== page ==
• During conversation, frequently going off topic or dominating the conversation.
  • Difficulty adapting language to different listeners (e.g. talking the same way to the headteacher as they would to a friend), or different situations (e.g. talking the same way in the classroom as they do on the playground).
  • Not giving background information when they talk to someone new, showing limited understanding of their listener’s prior knowledge.
  • Poor understanding of how to appropriately greet people, make requests, or gain attention. These difficulties can make the child appear rude.
  • Limited understanding of how to start a conversation and how to recognise or signal that a conversation has finished.
  • A tendency to interpret things very literally, which can cause difficulties understanding jokes (especially sarcasm), metaphors and idioms.
  • Difficulty making inferences and understanding information which is implied but not explicitly stated.

Myth Busting

Are all children able to understand more than they can say?

Children with SCD will not usually have significant difficulties with constructing sentences, and when talking about topics which are of special interest to them, can appear to have very good language skills. However, the difficulties associated with SCD impact on some skills related to understanding language, such as understanding non-literal language, inferencing and understanding intonation (consider the difference in meaning between “I didn’t say James took my apple” vs. “I didn’t say James took my apple”), and they commonly present with slow processing of language. This can mean that their understanding of language may, in practice, be worse than it appears.

Are children with SCD just naughty?

SCD is a neurodevelopmental disorder which makes it difficult for children to learn socially appropriate ways of communicating. Children are not being intentionally rude and SCD is not caused by poor parenting. It should be noted that there is thought to be a strong genetic component to neurodevelopmental conditions and therefore siblings and other family members may display similar difficulties.

Can SCD impact on a child’s academic attainment? Doesn’t it only affect their social skills?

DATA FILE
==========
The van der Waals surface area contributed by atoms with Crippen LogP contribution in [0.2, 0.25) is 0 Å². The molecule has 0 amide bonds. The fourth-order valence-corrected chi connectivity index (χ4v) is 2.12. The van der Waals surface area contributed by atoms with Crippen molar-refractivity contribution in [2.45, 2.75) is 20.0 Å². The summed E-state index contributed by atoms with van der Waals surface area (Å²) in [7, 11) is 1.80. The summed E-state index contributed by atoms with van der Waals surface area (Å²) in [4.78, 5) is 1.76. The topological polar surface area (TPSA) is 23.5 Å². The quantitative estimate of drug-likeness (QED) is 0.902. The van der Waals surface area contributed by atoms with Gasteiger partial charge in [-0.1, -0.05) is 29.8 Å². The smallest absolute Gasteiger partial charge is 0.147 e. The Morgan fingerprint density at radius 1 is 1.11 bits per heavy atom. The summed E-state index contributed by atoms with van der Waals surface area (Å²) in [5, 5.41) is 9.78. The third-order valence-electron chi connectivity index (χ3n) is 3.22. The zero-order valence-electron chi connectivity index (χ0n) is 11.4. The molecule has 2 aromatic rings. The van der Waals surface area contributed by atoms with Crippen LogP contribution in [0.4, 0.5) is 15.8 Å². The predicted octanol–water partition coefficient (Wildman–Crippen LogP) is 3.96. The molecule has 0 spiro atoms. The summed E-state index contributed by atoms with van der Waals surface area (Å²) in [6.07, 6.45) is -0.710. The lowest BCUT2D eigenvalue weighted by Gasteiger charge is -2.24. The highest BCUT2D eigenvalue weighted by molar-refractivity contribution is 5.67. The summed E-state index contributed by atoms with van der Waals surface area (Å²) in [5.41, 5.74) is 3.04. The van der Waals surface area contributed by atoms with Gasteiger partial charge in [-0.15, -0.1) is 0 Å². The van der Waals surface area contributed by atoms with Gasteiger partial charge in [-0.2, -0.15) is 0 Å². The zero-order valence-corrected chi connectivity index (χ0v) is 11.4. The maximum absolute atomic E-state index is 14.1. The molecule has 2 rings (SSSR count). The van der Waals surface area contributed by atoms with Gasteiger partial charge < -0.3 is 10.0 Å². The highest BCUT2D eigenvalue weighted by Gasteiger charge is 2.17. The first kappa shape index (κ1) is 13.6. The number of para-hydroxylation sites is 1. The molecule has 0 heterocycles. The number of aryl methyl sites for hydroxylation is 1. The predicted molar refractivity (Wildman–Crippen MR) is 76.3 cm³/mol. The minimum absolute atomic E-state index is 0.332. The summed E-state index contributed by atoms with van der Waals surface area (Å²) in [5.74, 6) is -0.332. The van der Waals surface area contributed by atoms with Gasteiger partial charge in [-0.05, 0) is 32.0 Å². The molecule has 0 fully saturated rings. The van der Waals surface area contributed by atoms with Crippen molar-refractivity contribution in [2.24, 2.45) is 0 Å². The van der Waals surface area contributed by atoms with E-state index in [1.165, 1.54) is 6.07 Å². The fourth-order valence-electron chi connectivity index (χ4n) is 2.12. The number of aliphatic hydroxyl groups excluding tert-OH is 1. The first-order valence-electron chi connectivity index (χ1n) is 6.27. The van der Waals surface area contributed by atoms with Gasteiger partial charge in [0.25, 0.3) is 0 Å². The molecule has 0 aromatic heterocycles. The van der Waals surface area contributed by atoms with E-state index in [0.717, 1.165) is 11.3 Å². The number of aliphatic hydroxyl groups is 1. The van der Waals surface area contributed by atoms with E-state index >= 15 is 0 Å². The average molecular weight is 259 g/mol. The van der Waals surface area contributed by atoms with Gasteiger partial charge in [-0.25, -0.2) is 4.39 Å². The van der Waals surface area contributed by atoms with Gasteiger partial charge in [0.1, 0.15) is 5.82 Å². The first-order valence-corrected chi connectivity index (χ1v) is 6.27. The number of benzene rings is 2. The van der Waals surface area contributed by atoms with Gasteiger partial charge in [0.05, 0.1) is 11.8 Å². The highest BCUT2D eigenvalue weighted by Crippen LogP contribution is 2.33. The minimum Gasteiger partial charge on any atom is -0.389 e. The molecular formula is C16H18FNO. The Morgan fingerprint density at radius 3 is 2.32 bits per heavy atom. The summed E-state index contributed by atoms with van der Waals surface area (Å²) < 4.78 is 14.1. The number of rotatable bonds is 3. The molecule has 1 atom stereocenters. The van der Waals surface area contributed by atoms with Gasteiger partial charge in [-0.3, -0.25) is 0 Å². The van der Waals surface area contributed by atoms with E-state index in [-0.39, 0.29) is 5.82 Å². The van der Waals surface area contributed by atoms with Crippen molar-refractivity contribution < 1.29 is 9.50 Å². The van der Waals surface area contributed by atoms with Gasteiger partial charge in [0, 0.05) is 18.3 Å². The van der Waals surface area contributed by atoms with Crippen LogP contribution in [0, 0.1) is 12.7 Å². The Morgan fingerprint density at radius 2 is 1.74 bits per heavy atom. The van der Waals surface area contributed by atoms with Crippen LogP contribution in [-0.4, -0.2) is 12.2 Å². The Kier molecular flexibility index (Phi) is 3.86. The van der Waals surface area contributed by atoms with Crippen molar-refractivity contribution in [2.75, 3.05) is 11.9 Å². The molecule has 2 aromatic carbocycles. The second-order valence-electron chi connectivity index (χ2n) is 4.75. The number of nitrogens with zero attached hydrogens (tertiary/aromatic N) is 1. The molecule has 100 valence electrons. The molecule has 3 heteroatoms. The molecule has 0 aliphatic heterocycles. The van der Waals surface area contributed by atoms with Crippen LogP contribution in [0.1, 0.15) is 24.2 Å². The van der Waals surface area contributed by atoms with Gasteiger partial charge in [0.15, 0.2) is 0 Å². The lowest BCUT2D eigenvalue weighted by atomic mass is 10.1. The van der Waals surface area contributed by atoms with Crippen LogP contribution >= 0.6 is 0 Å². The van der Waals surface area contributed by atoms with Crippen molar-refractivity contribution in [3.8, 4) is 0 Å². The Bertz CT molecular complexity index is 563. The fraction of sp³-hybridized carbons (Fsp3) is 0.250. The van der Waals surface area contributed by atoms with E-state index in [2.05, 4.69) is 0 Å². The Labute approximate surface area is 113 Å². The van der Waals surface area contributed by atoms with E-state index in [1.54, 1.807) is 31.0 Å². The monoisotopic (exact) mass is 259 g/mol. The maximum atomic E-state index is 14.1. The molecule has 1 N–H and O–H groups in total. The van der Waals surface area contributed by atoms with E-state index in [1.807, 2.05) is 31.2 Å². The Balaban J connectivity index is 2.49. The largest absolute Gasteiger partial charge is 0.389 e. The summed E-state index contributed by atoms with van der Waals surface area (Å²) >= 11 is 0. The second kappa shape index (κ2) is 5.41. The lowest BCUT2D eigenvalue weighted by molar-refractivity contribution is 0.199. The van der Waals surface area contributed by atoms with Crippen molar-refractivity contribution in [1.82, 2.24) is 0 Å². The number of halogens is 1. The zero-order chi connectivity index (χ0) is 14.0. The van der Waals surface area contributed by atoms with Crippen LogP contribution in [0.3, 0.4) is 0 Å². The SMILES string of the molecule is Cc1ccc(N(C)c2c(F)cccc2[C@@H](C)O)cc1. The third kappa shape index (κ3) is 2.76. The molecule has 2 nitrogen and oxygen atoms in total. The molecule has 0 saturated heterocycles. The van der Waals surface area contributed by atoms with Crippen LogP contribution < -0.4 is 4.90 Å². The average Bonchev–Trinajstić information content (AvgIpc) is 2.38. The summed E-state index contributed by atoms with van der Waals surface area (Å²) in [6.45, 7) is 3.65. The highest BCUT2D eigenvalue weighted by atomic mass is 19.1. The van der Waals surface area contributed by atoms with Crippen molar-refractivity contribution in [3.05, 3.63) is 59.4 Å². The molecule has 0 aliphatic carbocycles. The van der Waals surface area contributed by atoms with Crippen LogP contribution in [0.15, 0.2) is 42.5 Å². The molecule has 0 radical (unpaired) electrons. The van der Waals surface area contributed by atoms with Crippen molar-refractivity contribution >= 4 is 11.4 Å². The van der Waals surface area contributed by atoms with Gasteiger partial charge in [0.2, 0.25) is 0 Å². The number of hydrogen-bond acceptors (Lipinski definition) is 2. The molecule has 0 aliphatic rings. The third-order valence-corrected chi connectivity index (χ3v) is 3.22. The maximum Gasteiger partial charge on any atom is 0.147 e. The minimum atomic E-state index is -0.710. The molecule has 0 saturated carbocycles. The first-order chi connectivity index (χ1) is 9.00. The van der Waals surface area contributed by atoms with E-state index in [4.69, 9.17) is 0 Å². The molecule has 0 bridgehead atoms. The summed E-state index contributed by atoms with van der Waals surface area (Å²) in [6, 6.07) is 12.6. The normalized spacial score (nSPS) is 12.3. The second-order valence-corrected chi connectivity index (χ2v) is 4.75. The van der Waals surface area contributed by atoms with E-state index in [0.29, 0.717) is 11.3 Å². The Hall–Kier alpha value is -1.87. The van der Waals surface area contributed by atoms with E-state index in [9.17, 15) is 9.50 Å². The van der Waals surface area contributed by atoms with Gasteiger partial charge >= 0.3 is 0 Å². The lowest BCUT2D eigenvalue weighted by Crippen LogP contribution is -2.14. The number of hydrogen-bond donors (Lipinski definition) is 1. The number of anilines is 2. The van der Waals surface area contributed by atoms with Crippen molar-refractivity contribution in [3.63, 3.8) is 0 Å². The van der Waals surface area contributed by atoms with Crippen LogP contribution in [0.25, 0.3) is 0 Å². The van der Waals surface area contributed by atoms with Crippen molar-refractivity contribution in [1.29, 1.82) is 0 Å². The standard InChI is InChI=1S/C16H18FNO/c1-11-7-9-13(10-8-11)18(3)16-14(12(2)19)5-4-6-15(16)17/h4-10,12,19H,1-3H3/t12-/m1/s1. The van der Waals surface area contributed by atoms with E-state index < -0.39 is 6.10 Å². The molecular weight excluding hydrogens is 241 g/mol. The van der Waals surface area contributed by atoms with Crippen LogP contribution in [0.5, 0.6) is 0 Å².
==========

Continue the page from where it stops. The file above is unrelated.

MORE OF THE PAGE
SCD can have a significant impact on academic skills as well as social skills, and there can be a particular impact on development of literacy skills, especially reading comprehension. Children with SCD typically develop good decoding skills, but due to difficulty with skills such as inferencing, they often struggle to understand what they are reading. This often becomes apparent when children begin to transition from ‘learning to read’ to ‘reading to learn’.


  • There are very few interventions which have been specifically developed for children with SCD as this is such a new diagnosis, however many interventions intended for children with ASD will be appropriate if they target the child’s individual social communication needs. Take a look at the strategies for children with ASD, as many of these will apply for SCD too!
  • Social skills interventions, particularly those addressing misunderstandings, e.g. comic strip stories (Carol Gray, 1994) can be useful to unpick problematic interactions and teach specific interaction skills.
  • It’s important to remember that pragmatic language skills need to be taught explicitly and practised in real contexts in order to support generalisation of any new skills learnt.
  • Pre-teaching topic vocabulary has been found to be successful in improving language comprehension skills and promoting engagement in learning.
  • Ensure that supportive strategies are applied consistently throughout the whole day at school and at home.

The Role of SaLT

As with ASD, SaLTs can be involved at any stage of the care of a person with SCD. A SaLT will usually be involved in the process of diagnosing SCD either as part of a multidisciplinary diagnostic panel or to conduct a separate assessment of the child’s language and communication skills to provide additional information for the panel to consider. If a child requires intervention to develop their social communication skills, a SaLT might carry out direct therapy or work with the child indirectly by recommending a therapy programme or strategies to be carried out by familiar adults. It’s often better for therapy targeting social communication skills to be embedded into real-life contexts or developed in structured small-group situations with familiar people, rather than being completed by the SaLT.

Further Information

Afasic –

Read more about developing social skills in The Link magazine, issues 15 & 10